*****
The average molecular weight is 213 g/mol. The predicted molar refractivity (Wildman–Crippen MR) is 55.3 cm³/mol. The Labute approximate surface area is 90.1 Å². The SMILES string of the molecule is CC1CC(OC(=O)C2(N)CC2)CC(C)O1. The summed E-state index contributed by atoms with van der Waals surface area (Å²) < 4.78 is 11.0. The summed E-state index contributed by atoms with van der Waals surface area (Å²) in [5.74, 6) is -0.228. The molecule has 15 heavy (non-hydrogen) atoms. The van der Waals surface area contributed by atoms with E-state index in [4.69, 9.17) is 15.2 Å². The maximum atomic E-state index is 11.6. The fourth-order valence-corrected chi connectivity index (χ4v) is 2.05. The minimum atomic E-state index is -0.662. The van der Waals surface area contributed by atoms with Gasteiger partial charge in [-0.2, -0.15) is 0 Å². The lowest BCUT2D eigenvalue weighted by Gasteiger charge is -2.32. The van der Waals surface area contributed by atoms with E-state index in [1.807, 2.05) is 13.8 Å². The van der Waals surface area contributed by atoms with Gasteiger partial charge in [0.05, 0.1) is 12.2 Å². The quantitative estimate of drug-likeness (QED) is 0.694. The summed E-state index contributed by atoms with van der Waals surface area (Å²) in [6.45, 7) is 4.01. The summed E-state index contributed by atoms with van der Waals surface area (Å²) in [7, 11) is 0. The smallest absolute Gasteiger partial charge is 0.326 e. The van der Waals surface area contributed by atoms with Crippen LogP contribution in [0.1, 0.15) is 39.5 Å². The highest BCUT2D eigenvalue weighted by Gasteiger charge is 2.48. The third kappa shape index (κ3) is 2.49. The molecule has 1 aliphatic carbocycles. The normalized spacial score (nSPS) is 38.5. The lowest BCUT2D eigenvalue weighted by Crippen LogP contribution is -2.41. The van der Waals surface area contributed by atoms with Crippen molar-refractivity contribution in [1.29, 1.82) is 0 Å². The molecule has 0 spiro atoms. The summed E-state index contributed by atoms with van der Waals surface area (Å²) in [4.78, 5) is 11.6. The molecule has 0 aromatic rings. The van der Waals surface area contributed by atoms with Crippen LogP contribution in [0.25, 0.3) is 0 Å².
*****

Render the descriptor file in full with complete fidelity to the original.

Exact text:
The average molecular weight is 213 g/mol. The predicted molar refractivity (Wildman–Crippen MR) is 55.3 cm³/mol. The Labute approximate surface area is 90.1 Å². The SMILES string of the molecule is CC1CC(OC(=O)C2(N)CC2)CC(C)O1. The summed E-state index contributed by atoms with van der Waals surface area (Å²) < 4.78 is 11.0. The summed E-state index contributed by atoms with van der Waals surface area (Å²) in [5.74, 6) is -0.228. The molecule has 15 heavy (non-hydrogen) atoms. The van der Waals surface area contributed by atoms with E-state index in [4.69, 9.17) is 15.2 Å². The maximum atomic E-state index is 11.6. The fourth-order valence-corrected chi connectivity index (χ4v) is 2.05. The minimum atomic E-state index is -0.662. The van der Waals surface area contributed by atoms with Gasteiger partial charge in [-0.2, -0.15) is 0 Å². The lowest BCUT2D eigenvalue weighted by Gasteiger charge is -2.32. The van der Waals surface area contributed by atoms with E-state index in [1.807, 2.05) is 13.8 Å². The van der Waals surface area contributed by atoms with Gasteiger partial charge in [0.05, 0.1) is 12.2 Å². The quantitative estimate of drug-likeness (QED) is 0.694. The summed E-state index contributed by atoms with van der Waals surface area (Å²) in [6.45, 7) is 4.01. The summed E-state index contributed by atoms with van der Waals surface area (Å²) in [7, 11) is 0. The smallest absolute Gasteiger partial charge is 0.326 e. The van der Waals surface area contributed by atoms with Crippen LogP contribution in [0.1, 0.15) is 39.5 Å². The highest BCUT2D eigenvalue weighted by Gasteiger charge is 2.48. The third kappa shape index (κ3) is 2.49. The molecule has 1 aliphatic carbocycles. The normalized spacial score (nSPS) is 38.5. The lowest BCUT2D eigenvalue weighted by Crippen LogP contribution is -2.41. The van der Waals surface area contributed by atoms with Crippen molar-refractivity contribution in [1.29, 1.82) is 0 Å². The molecule has 0 spiro atoms. The summed E-state index contributed by atoms with van der Waals surface area (Å²) in [4.78, 5) is 11.6. The molecule has 0 aromatic rings. The van der Waals surface area contributed by atoms with Crippen LogP contribution in [0.25, 0.3) is 0 Å².